Eat/Drink is NEXTpittsburgh’s weekly roundup of what’s crazy good in the local food scene.

Leona’s Ice Cream Sandwiches brings a more accessible, wholesome take on the old summer favorite
Katie Heldstab is lactose intolerant. But if she understands anything, it’s that sometimes you just want ice cream.

“I’m sick to death of the boring alternatives,” she says. “When you want ice cream, you just want ice cream! You don’t want soy, you don’t want coconut, you don’t want sorbet. You just want ice cream.”

Never one to idly complain, Heldstab went about solving the problem the best way she knew how: she started making her own ice cream. Now, Heldstab and wife Christa Puskarich are in their second month of running Leona’s Ice Cream Sandwiches, which combine their own hand-crafted, low-lactose ice creams with original cookie recipes.

What they offer is one heck of a bargain. For $4.50, you get a half-cup of dense, rich ice cream between two sizable, expertly paired gourmet cookies. Right now, Leona’s (named for Heldstab and Puskarich’s beloved rescued boxer) offers 13 different flavor combinations, all of which are listed on their website.

We heartily recommend the cinnamon ice cream with oatmeal lace cookies and the fresh strawberry rhubarb on vanilla shortbread, but we’re also dying to try the chocolate-orange ice cream on almond bundt cake and are eagerly awaiting the release of a maple-bourbon-bacon number.

The duo frequently visits fellow East Liberty merchant Olive & Marlowe to enhance the flavors in both elements of their concoctions. Many of the ice creams Leona’s makes contain some amount of balsamic vinegar to further enhance their flavors (the strawberry ice cream has a little balsamic and is paired with a cookie brushed with a rosemary-infused olive oil and sprinkled with just a little sugar).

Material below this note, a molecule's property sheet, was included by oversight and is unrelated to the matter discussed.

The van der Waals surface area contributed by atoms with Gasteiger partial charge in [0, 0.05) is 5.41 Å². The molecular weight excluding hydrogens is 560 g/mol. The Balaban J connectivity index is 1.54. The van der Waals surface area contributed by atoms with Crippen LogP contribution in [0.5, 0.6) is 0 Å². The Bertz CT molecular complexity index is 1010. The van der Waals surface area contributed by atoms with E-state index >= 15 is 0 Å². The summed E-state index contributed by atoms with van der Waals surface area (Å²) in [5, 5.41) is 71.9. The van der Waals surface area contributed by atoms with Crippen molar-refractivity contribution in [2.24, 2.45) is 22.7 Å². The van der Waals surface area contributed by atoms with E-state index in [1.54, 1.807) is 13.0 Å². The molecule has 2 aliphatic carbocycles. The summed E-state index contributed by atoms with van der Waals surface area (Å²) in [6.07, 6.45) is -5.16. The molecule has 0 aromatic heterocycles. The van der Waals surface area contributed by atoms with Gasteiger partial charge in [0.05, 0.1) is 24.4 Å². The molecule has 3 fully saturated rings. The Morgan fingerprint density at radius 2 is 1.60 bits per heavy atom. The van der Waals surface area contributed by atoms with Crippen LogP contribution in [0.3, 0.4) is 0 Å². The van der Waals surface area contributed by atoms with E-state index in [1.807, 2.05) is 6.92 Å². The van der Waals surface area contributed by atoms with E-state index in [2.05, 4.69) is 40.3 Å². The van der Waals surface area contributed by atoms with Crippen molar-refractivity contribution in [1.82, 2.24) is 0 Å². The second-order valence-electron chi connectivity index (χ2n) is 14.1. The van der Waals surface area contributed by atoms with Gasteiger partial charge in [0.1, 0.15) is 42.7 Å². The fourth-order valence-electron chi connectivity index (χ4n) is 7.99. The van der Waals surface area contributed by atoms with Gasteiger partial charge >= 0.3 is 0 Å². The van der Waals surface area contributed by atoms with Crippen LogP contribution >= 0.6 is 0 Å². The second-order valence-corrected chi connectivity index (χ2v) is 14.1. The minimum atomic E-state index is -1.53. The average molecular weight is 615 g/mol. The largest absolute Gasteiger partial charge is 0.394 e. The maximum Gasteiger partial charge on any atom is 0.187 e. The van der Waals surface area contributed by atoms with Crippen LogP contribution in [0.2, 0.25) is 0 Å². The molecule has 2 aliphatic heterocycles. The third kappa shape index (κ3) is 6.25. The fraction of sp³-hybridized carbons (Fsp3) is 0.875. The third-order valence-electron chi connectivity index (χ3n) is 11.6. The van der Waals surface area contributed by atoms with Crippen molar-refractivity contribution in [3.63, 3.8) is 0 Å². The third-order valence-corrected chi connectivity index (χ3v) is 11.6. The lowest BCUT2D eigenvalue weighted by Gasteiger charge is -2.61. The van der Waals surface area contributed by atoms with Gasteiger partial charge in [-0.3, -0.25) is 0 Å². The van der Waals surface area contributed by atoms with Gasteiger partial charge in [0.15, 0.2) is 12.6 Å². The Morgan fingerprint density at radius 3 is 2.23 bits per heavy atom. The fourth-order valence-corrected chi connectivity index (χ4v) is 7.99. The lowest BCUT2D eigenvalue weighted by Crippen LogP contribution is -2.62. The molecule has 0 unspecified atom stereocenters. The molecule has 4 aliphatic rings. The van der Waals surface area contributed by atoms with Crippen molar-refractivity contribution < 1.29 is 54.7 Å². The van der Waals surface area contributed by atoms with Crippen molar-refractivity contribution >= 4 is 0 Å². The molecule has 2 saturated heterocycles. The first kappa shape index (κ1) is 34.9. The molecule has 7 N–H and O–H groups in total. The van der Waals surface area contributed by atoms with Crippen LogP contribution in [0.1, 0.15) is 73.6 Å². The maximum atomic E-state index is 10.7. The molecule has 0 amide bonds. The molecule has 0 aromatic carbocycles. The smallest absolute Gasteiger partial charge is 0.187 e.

Some people set out to make great ice cream and some try to produce outstanding baked goods. Not only have Heldstab and Puskarich produced some of the city’s most delicious and accessible ice cream, their cookies alone are worth the price.

“I saw a huge hole in the marketplace for artisanal ice cream that everyone who isn’t either allergic to dairy or vegan could enjoy,” she says. “At the same time, ice cream is very personal and very subjective, so we’re trying to create flavor combinations that will appeal to everyone.”

After almost three years of what they call “market research”—giving ice cream to lactose intolerant friends, pregnant friends and ice cream-loving friends, complete with questionnaires—Heldstab spent three days attending intensive classes at the Penn State Creamery, “nerding out” on food, dairy and freezing science.

The result is that Leona’s ice creams are 85 percent lactose free—a figure they hope to have up to 99 percent by the end of the summer.

The business took off after Heldstab paid a visit to Zeke’s Coffee in East Liberty to ask about cold-brewing coffee for ice cream. That’s when Zeke’s owner Chris Rhodes took an interest in Heldstab’s project. Rhodes offered up the Zeke’s kitchen for use and suggested that Heldstab contact Kiva to see about crowdfunding a small-business loan.

“We were up and running within a week,” she says. “Everything really lined up.”

Heldstab and Puskarich started selling their ice cream sandwiches last month at Zeke’s Coffee and Lawrenceville’s 52nd Street Market. They also make regular appearances at Weather Permitting in Shadyside, and they’re booked for a host of street festivals this summer. Check out their website and follow them on Twitter for a complete event listing.

Altius opens on Mt. Washington
Altius, the new Mt. Washington restaurant from Bistro 19’s Bea DeFrancis and chef Jessica Bauer, is now open in the space at 1230 Grandview Avenue, which formerly served as the home to the Georgetown Inn.

In addition to a menu driven by local ingredients where possible, Altius offers a well-curated selection of wines and a decent array of organic beers.

From the Latin word for “higher,” Altius is situated on one of Grandview Avenue’s steepest ridges overlooking Downtown Pittsburgh.

New windows open table-side at Seviche.

Take the air
Seviche, one of Downtown’s most popular happy hour and tapas spots, debuted new garage door-style windows which will allow customers an open-air view from the space at 930 Penn Avenue.

The Livermore will see similar changes in the coming weeks. Workers have already ripped out the radiators closest to the doors and will be installing French doors as part of the East Liberty cocktail café’s new façade.

Matthew Wein

Matthew Wein is a local writer, editor, blogger, storyteller and proud native Pittsburgher. Once described as "a man of things," he covers city design, spirits and craft beer for NEXT, where he keeps all of the editorial meetings light-hearted and interesting. His interests include sorting books, looking at old things and candles which smell like old-growth pine forests.